Ontario Family Farm
Our family-built Wool Shed is complete and open for visitors. Success!
This example shines, in an increasingly ‘big box’, mass-produced world. Rural communities are eroding, farms disappearing.
Support from our friends, neighbours, municipalities and province has cheered on the family-built Wool Shed.
They loaned money, muscle, expertise and moral support. Customers have written of their joy in our products from many countries and every province in Canada, loving the authenticity of who we are; what we do.
Completing the project by our deadline was a near thing. Our old Wool Shed was doomed by road-widening bulldozers; our efforts to build the new one challenged by the need to also be lambing, haying, doing sheep work; careful budgeting and challenges of ferry and Amherst Island logistics.
Once Noel McCormick, Island artist-with-a-backhoe, poured the concrete pads we dived in.
Jake evolved the basic design, working with Home Hardware, our building supplier. He worked longer hours in the fields with Christopher, freeing the other two men. Just before opening he designed and built a gorgeous setting for our sign, using a giant stump and careful dry wall work.
Will and Kyle worked long hours with Island foreman Rob, doing all the building and basic electrical work, with help from Carl. The skylights took a lot of extra time to install well, but their light is wonderful. Perry gave us hours of labour.
Peggy did the design and planning of the interior, purchasing, and coordinating with Rob, and finalized display and layout.
Ian paid the bills, helped co-ordinate with permits and worried a lot.
Sally recorded the action, fed exhausted workers, did landscaping and PR and kept craft items replenished, with the help of 10 piece workers.
Leah established order in the office, paying bills, helping Ian with shipping & receiving and sorting inventory. She and her mom worked wonders with Peggy on display and layout.
Ali finished interior display units and ceiling boards with environmentally friendly materials, and joined sheep drives and barn work.
Noel successfully managed to expose, support, lift then drag our century-old Ice House/Milk House to its new location behind the new Wool Shed. It will serve as shipping and receiving, replacing our living and dining room floors and table. This will be its 7th or 8th incarnation.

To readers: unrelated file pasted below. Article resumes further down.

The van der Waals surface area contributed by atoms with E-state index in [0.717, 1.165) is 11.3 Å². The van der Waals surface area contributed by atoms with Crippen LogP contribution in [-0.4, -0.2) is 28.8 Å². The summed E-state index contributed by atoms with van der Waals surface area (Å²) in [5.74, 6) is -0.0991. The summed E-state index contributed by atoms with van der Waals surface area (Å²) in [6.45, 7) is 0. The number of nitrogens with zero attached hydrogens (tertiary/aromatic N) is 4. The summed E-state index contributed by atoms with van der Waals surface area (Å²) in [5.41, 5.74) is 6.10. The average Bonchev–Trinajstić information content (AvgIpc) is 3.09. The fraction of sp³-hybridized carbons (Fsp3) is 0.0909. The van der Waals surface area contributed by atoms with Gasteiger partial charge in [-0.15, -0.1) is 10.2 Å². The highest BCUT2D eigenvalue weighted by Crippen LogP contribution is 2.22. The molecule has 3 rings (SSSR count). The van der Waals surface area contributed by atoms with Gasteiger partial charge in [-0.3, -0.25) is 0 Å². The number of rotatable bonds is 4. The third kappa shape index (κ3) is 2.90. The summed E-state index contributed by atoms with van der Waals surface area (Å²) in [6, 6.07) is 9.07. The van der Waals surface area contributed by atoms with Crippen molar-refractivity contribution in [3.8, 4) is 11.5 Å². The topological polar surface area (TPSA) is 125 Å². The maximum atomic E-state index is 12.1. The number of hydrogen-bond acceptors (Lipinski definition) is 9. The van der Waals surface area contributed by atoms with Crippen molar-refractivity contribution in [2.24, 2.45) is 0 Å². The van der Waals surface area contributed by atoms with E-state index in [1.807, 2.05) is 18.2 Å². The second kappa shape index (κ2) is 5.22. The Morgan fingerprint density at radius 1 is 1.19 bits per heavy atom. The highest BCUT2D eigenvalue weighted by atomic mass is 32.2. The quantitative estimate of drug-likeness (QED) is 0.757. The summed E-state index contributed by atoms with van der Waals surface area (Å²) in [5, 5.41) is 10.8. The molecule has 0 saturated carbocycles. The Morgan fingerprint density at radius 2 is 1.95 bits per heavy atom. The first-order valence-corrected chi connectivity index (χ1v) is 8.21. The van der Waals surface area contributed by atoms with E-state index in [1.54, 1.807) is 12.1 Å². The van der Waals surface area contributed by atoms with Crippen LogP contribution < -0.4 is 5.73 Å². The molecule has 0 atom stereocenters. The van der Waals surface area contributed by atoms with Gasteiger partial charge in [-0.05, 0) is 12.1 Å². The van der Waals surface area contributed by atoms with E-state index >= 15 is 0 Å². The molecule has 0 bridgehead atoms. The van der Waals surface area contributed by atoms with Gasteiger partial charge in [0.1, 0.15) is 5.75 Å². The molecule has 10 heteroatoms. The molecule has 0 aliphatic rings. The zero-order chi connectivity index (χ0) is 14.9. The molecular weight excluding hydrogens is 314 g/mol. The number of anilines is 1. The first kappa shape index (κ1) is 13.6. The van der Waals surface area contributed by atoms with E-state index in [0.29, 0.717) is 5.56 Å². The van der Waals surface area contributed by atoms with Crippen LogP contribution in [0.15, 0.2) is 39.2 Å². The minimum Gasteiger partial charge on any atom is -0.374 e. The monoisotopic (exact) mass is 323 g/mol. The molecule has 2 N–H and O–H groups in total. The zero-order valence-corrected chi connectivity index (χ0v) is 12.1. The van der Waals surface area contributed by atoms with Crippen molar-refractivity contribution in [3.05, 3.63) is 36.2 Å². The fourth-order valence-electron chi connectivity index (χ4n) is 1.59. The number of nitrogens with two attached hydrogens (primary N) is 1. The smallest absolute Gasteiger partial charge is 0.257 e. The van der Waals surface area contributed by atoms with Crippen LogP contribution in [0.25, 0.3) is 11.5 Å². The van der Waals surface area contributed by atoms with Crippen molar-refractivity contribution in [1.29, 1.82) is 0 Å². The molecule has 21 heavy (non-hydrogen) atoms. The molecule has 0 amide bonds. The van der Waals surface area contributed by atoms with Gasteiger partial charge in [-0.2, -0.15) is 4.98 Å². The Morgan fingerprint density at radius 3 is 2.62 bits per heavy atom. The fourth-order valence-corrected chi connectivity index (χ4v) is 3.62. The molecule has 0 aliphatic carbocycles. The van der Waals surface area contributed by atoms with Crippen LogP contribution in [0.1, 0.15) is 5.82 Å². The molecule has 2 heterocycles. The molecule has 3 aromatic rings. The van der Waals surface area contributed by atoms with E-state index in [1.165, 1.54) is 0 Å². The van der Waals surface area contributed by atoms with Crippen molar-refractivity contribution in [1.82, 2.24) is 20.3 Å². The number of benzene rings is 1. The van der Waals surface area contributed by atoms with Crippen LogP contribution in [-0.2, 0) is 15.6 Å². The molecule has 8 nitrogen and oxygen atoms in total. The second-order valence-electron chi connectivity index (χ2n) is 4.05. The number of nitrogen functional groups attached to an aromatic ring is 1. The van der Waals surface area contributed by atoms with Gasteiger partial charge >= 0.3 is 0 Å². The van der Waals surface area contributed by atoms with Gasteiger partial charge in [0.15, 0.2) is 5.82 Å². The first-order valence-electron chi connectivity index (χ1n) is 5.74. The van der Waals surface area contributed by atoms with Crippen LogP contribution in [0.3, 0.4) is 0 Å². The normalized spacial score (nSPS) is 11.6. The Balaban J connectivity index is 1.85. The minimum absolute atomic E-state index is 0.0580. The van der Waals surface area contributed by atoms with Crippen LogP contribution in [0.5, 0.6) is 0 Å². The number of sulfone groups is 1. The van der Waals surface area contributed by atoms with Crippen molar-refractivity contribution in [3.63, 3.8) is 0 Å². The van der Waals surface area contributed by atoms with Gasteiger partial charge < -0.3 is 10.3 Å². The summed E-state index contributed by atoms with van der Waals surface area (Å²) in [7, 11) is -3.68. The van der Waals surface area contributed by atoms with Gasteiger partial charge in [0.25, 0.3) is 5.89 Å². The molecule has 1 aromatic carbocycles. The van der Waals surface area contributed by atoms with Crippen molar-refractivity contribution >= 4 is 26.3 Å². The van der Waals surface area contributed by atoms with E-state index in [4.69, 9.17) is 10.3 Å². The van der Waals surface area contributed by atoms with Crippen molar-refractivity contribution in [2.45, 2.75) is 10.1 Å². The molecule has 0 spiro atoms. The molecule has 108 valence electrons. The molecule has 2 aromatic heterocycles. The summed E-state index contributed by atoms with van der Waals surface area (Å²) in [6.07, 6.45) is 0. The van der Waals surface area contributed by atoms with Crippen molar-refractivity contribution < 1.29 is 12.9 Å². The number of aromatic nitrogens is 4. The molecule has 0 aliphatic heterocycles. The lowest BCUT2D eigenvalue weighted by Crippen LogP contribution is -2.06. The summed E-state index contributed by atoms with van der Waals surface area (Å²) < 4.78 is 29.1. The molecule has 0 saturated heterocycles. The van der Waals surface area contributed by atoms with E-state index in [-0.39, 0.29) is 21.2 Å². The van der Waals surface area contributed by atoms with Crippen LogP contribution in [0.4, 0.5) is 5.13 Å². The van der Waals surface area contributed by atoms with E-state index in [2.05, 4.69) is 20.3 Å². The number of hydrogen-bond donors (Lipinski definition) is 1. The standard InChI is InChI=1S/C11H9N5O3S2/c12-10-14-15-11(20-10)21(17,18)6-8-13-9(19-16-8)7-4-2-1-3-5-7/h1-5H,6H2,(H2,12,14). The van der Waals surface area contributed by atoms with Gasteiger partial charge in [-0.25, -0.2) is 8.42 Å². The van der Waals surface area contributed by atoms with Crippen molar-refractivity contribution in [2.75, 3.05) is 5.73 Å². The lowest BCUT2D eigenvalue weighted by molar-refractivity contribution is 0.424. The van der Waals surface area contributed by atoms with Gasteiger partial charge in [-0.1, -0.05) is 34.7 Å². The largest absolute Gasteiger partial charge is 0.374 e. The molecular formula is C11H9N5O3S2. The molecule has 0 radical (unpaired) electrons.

We hooked up the inspected, approved structure and electricity Friday night, before the Saturday official opening (no stress involved!). We were a part of the Amherst Island Christmas shopping event in our family-built Wool Shed.
The grandsons were involved that day also, with Nathan and Mike helping people find items they sought, chatting about the products and the farm, and taking cash.
We had our best day ever.
A 70th birthday dinner for Sally that evening became a true family celebration of all we had accomplished on our family-built Wool Shed – together.
Thanks to each person who has helped make this small shop on a farm, on a dead-end dirt road on an Island become an example of what we can all do in our home communities, working as a team. Buy local, wherever you live.
Please come visit.
“I believe that any animal product I use must come from an animal that is treated with respect and honor and your farm is exemplary! “
“I believe that any animal product I use must come from an animal that is treated with respect and honor and your farm is exemplary! Your communication is personal I feel like I am talking to my neighbor just down a province or two. Your farm is truly a Canadian gem!
Cheers look forward to receiving the products of your passion and would love to help out with a review.”
– Barb, Alberta, April, 2015
What I love about your Ontario sheep farm operation is the wonderful interaction between all of the family, especially children…”
“What I love about your Ontario sheep farm operation… is the wonderful interaction between all of the family, especially in that it includes the children from such early ages. They will grow up with these wonderful instincts of knowing exactly what to do in each situation … Call it “common sense.” Talk about a “family farm”––… it definitely is priceless.”